Saturday, September 01, 2007

Shifting Views on Education?

I just read, in the online magazine Slate, a fascinating article about teachers and the slowly changing perception the public has about them:
High-pressured and punishing—of such macho qualities is social cachet often built in the world of work. Nowhere in Tyler Heights or Stuyvesant, in Perlstein's and Klein's portrayals, do you hear anyone touting the familiar (female- and family-friendly) perks of the profession: the long summer months off, the seasonal breaks, the 3 o'clock dismissals, the heartwarming kids. Teachers' unions never get mentioned, nor do bonuses. The scene is more reminiscent of, say, the Union army, beset by struggles and squabbles within the ranks, yet striving to make slow headway on divisive home ground.

It is precisely the draining rigors of the job that are intrinsic to teaching's appeal, helping it shed its schoolmarmish taint, suggests Fortune in an article about TFA's popularity. "The program has been likened to a domestic Peace Corps, with long work hours and much emotional demand, so it's not for the faint of heart."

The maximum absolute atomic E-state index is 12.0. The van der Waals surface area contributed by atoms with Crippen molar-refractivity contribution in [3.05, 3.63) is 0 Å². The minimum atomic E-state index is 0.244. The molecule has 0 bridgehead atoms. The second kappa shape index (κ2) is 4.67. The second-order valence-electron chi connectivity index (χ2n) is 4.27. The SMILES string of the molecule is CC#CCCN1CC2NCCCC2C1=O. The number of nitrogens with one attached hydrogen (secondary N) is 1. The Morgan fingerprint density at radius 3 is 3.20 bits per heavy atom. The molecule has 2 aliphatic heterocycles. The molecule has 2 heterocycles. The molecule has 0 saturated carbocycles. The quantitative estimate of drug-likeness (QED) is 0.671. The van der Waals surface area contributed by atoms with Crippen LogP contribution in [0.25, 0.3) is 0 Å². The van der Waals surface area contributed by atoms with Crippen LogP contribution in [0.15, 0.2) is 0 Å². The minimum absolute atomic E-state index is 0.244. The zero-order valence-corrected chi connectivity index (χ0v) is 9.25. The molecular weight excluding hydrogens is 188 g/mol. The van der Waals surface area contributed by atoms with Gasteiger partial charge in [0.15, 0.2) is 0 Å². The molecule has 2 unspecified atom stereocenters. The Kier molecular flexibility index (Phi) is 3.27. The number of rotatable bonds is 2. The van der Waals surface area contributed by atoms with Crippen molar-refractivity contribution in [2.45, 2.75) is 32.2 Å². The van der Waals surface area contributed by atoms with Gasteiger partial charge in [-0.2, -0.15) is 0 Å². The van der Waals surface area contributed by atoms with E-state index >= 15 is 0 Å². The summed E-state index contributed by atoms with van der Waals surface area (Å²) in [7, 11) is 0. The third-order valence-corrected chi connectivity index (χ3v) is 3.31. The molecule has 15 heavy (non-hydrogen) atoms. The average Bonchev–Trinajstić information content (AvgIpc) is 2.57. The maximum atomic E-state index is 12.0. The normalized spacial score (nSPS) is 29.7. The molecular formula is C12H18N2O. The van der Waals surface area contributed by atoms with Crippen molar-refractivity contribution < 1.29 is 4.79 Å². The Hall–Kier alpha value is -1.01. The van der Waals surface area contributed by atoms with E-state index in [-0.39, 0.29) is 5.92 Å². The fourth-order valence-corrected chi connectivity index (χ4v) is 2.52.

Read the whole thing--it's fascinating, and indicates that the exhausting, draining, but hopefully rewarding reality of teaching may actually start getting a little respect in the world.

1 comment:

Frank Staheli said...

What I thought was interesting is that other countries get the top college graduates (I wish the article had been clearer on whether they have teacher colleges like the US does) while we get the bottom third. In some countries teachers make a lot more money and in others they get a lot more respect.

No Child Left Behind has been a psychological drain on administrators and teachers, it seems from the article, because of the near-obsession with test scores and the inability thereby to be creative and spontaneous in teaching. That would stress me out too!